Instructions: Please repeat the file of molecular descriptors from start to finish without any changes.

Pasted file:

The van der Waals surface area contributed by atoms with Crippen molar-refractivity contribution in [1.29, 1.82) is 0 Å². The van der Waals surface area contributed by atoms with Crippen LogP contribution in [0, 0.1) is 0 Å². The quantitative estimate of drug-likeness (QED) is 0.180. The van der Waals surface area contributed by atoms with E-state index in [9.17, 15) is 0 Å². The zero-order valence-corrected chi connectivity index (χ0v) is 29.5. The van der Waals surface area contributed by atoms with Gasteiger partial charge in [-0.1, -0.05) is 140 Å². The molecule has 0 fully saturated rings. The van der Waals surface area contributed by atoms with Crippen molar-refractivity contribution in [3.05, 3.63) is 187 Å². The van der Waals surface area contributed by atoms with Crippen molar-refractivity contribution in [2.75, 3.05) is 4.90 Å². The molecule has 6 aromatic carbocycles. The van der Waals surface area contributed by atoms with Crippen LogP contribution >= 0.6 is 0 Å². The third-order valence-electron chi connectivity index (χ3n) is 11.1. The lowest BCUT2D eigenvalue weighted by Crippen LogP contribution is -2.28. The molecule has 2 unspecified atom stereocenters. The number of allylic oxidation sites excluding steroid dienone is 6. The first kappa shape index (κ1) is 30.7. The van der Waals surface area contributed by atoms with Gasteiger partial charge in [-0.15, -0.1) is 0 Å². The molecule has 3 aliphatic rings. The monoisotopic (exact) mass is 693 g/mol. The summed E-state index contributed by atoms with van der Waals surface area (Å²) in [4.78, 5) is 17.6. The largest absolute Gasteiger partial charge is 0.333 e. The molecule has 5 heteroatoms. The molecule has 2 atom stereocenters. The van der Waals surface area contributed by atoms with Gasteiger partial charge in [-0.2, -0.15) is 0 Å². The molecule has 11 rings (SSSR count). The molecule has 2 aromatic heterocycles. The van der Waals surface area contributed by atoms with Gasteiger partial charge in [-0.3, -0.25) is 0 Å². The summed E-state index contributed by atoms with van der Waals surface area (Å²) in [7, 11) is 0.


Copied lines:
The van der Waals surface area contributed by atoms with Crippen molar-refractivity contribution in [1.29, 1.82) is 0 Å². The van der Waals surface area contributed by atoms with Crippen LogP contribution in [0, 0.1) is 0 Å². The quantitative estimate of drug-likeness (QED) is 0.180. The van der Waals surface area contributed by atoms with E-state index in [9.17, 15) is 0 Å². The zero-order valence-corrected chi connectivity index (χ0v) is 29.5. The van der Waals surface area contributed by atoms with Gasteiger partial charge in [-0.1, -0.05) is 140 Å². The molecule has 0 fully saturated rings. The van der Waals surface area contributed by atoms with Crippen molar-refractivity contribution in [3.05, 3.63) is 187 Å². The van der Waals surface area contributed by atoms with Crippen molar-refractivity contribution in [2.75, 3.05) is 4.90 Å². The molecule has 6 aromatic carbocycles. The van der Waals surface area contributed by atoms with Crippen LogP contribution >= 0.6 is 0 Å². The third-order valence-electron chi connectivity index (χ3n) is 11.1. The lowest BCUT2D eigenvalue weighted by Crippen LogP contribution is -2.28. The molecule has 2 unspecified atom stereocenters. The number of allylic oxidation sites excluding steroid dienone is 6. The first kappa shape index (κ1) is 30.7. The van der Waals surface area contributed by atoms with Gasteiger partial charge in [-0.15, -0.1) is 0 Å². The molecule has 3 aliphatic rings. The monoisotopic (exact) mass is 693 g/mol. The summed E-state index contributed by atoms with van der Waals surface area (Å²) in [4.78, 5) is 17.6. The largest absolute Gasteiger partial charge is 0.333 e. The molecule has 5 heteroatoms. The molecule has 2 atom stereocenters. The van der Waals surface area contributed by atoms with Gasteiger partial charge in [-0.2, -0.15) is 0 Å². The molecule has 11 rings (SSSR count). The molecule has 2 aromatic heterocycles. The van der Waals surface area contributed by atoms with Gasteiger partial charge in [-0.3, -0.25) is 0 Å². The summed E-state index contributed by atoms with van der Waals surface area (Å²) in [7, 11) is 0.